“A challenge for me even today is the time when I get comfortable. When I was a waiter and I started getting nice tips I got comfortable. You have to jump out of that comfort. Then I became a shopkeeper, photographer, I got comfortable and I jumped out of it. Always jump out of comfort, comfort is a very dangerous thing. You work for comfort but staying in a comfort zone is very bad,” Boman quips.
His love for theatre
As a child who loved films, Boman’s love and passion for acting only grew stronger with time. He always wanted to pursue his passion but with the passing of time as he became overladen with responsibilities, the desire turned into a distant dream for him. However, the optimistic actor never lost hope. Considering his studio as his stage, Boman often entertained his clients at the studio with his great mimicking skills. Renowned choreographer Shiamak Dawar noticed his impeccable acting skills and assured Boman that one day he will become a great actor, encouraging him to try theatre.
Shiamak took Boman to Alyque Padamsee, a renowned theatre actor who later became his mentor. But Padamsee wasn’t convinced with Shiamak’s belief in Boman’s acting skills. In fact he rejected Boman during the audition. However, Padamsee offered a role to Boman in and the actor impressed the audience and critics with his first stellar performance. After , he acted in , which the actor recalls went on to became a huge hit and ran for 10 consecutive years.
The latecomer who took the Indian film industry by storm
After establishing a strong foothold in theatre, Bollywood no longer felt like a distant dream for Boman. The rise of the new talented artiste soon reached the industry and offers started to pour in. His first offer was from Vinod Chopra for , which he initially rejected as he thought the movie’s title was ridiculous. Later Boman met director Rajkumar Hirani, who convinced the actor that no one else can better portray Dr Asthana on screen. And from here started the Bollywood journey we are all familiar with.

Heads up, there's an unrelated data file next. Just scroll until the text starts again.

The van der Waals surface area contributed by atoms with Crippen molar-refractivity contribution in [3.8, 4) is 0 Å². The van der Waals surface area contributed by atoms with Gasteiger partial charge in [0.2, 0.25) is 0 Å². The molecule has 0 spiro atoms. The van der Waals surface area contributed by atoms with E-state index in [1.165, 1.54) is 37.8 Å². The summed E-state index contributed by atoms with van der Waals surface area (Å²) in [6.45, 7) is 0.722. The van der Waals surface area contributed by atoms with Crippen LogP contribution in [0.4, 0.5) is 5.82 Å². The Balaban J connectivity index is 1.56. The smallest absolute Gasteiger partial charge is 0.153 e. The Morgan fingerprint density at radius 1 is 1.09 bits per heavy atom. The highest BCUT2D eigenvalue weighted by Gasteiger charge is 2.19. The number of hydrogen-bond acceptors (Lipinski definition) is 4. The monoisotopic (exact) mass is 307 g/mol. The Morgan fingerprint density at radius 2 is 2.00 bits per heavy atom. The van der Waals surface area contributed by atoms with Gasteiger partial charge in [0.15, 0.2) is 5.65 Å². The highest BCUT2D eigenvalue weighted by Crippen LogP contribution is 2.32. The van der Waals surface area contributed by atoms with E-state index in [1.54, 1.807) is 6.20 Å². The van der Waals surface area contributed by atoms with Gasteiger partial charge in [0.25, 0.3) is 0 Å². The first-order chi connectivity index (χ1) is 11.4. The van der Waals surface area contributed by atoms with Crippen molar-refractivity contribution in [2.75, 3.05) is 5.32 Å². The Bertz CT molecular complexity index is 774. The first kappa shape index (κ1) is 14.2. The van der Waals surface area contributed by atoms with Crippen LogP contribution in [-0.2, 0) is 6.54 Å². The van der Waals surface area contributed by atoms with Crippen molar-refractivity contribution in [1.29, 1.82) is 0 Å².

Tete-a-tete with the charming actor
While speaking to , Boman shared his thoughts on starting his entrepreneurial journey and of his inspiration. Below is an excerpt of the interview:
YourStory: Most actors are taking the entrepreneurial route. Do you have plans to start up?
Boman Irani: I am not a businessman by nature. I was a businessman, that too a shopkeeper. That doesn’t make me a businessman and my mental bent is towards creativity. So if there is any new business that I would want to do it has to be in the creative field. If people come out with a nice business idea wherein I don’t have to use my brain for it, I am okay.
YS: You are an inspiration to many. But who is Boman’s inspiration?
BI:I have read a lot of biographies and autobiographies and each one of them has inspired me in some way. One thing that I have learnt is if a great man can be so humble, then go out and kill it. I take that inspiration. I don’t model myself on a particular icon.
Today, Boman Irani is not only an inspiration to aspiring actors but to everyone who want to believe in their dreams. At 58, the actor teaches us that it’s never late to dream big and make it happen.